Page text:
Five were aboard one aircraft and four were aboard the other, with pilots using night-vision equipment during a training exercise at the time, said Brig. Gen. John Lubas, the division’s deputy commander, during a news conference Thursday. Each helicopter typically flies with a pilot, a co-pilot and a crew chief, and can carry as many as 12 people.
The crash highlights the inherent dangers in military aviation, even in training exercises. Between 2013 and 2020, 224 U.S. troops were killed in aviation accidents, according to a report commissioned by Congress….
The Army has dispatched an aircraft safety team to understand what caused the crash, Lubas said.
There was no emergency message from the crews before the crash, according to Lubas. The Army will examine data from the computers of the helicopters to figure out what went wrong, he added.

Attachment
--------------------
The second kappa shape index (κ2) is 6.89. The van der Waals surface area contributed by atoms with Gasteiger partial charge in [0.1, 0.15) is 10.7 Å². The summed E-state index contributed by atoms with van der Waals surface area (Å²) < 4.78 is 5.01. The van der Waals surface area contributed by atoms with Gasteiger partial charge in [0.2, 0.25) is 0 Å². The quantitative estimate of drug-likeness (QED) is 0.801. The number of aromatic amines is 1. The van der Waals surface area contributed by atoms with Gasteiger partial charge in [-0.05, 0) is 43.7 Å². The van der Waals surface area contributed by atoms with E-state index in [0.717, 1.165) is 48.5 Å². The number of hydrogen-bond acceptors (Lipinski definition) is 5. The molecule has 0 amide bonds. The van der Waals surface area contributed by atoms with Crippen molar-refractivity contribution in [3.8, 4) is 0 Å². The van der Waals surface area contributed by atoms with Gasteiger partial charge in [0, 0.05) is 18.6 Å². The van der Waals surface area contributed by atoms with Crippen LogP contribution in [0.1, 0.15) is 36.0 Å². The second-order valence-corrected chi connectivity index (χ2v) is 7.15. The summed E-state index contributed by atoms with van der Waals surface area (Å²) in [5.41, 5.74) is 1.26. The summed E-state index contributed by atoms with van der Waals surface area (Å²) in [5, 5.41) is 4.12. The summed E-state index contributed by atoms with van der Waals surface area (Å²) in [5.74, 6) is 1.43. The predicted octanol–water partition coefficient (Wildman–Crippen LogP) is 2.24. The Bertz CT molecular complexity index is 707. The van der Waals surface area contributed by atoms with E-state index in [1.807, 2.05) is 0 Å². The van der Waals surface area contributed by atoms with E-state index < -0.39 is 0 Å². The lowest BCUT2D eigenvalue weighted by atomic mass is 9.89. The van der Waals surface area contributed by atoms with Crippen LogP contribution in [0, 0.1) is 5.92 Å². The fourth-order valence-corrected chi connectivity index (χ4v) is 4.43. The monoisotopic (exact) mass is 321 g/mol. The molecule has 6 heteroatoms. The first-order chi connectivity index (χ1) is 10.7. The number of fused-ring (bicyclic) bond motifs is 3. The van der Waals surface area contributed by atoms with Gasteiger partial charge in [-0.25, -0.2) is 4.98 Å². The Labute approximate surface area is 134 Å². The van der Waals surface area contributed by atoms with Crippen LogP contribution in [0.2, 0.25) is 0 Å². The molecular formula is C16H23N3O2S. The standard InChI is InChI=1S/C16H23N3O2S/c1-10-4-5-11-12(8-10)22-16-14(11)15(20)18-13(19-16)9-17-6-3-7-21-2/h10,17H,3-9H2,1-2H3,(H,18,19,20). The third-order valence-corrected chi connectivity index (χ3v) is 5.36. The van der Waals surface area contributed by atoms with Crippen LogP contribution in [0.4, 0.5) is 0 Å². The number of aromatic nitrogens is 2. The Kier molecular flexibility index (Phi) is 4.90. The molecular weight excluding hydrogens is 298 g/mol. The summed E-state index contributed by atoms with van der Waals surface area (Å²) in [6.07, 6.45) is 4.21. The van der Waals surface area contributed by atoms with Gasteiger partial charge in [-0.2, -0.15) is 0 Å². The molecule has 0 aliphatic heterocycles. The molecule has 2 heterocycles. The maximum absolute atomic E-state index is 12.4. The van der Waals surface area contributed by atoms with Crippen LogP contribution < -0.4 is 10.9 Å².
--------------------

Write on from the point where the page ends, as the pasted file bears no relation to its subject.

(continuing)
The Army learned of the incident through nearby Army aircraft and first responders, Lubas said. A large number of first-responder teams rushed to the crash site, Kentucky Gov. Andy Beshear, listing more than 10 separate police, fire, and medical emergency teams that went to the site.
The crash occurred in Trigg County, which is located in southeast Kentucky and near Fort Campbell, where the 101st Airborne division is based….
image…Moog, Inc….Marine Corps …Lance Cpl Alesis Moradian
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